Each writer should submit a typed, electronic copy of the Narr RV to the instructor through Schreiner One before the beginning of class time on 7 October 2016. The copy needs to be in .doc, .docx, or .rtf format so that it can be opened and read by the instructor; other file formats potentially present difficulties in that regard, and a paper that cannot be read cannot receive a useful score or commentary. It will be assessed according to the grading rubric below for a minor assignment grade, and comments will be offered on a copy thereof that are meant to guide further improvements to the work. (Obviously, those students who do not submit the Narr RV in timely fashion should not expect to receive any helpful score or commentary for the assignment. Note the “Late Work” section of the course syllabus.)

Although a reasonably complete paper is expected, it is understood that the Narr RV is still a work in progress. Some changes to it are therefore also expected; they should not be viewed as failures, but seized upon as more opportunities to improve writing techniques further and to enhance the connections between writer and topic and writer and readers yet more. Also, again, see Note 2, below.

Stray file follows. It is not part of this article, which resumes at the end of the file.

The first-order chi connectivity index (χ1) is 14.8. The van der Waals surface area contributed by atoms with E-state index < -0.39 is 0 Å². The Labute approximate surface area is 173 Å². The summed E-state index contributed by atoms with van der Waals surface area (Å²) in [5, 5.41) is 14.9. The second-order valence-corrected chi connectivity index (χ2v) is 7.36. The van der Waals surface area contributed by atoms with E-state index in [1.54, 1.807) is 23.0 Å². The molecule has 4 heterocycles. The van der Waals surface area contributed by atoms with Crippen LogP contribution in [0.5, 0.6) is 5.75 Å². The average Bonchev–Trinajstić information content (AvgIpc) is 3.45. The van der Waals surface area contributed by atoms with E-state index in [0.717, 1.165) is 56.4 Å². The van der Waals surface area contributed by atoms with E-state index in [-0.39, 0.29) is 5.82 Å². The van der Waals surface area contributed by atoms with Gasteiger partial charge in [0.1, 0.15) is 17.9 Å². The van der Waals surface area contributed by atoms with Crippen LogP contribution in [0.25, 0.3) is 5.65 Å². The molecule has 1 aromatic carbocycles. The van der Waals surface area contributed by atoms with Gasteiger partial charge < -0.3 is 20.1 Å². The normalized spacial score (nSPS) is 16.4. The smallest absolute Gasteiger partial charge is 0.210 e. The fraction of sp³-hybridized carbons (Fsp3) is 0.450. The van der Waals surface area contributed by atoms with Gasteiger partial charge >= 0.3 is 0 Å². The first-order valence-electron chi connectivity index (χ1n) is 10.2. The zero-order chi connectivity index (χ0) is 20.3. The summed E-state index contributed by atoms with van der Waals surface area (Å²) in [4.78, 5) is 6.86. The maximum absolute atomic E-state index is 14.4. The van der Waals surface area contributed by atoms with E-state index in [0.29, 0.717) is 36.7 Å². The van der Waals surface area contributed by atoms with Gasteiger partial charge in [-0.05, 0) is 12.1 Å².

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Revise the Narr RV into the Narr FV

After receiving instructor feedback, writers should take their papers, review the comments made by their reader, and incorporate those found useful into their ongoing work. That is, they should work to improve their stories’ narrative flow and characterization, highlighting the core message and ensuring that their papers encourage reading rather than interfering with it. The result will become the Narr FV.

The Narr FV should (still) be a reasonably complete story from the writer’s life, one that conveys its selected core message to a primary reader belonging to the general public of the United States in the early twenty-first century. That is, readers should (still) be able to read the Narr FV and get a clear idea of the point of the story being told without having to ask the writer additional questions (although wanting to ask the writer additional questions is often a sign of engaging writing). Again, readers have to be able to follow along easily and well. As with all good stories, there still needs to be some kind of conflict between a protagonist (likely—but not necessarily—a past version of the writer) and one or more antagonists (and antagonists do not need to be “bad” or even people, simply oppositional forces), and there even still needs to be a clear, well described setting.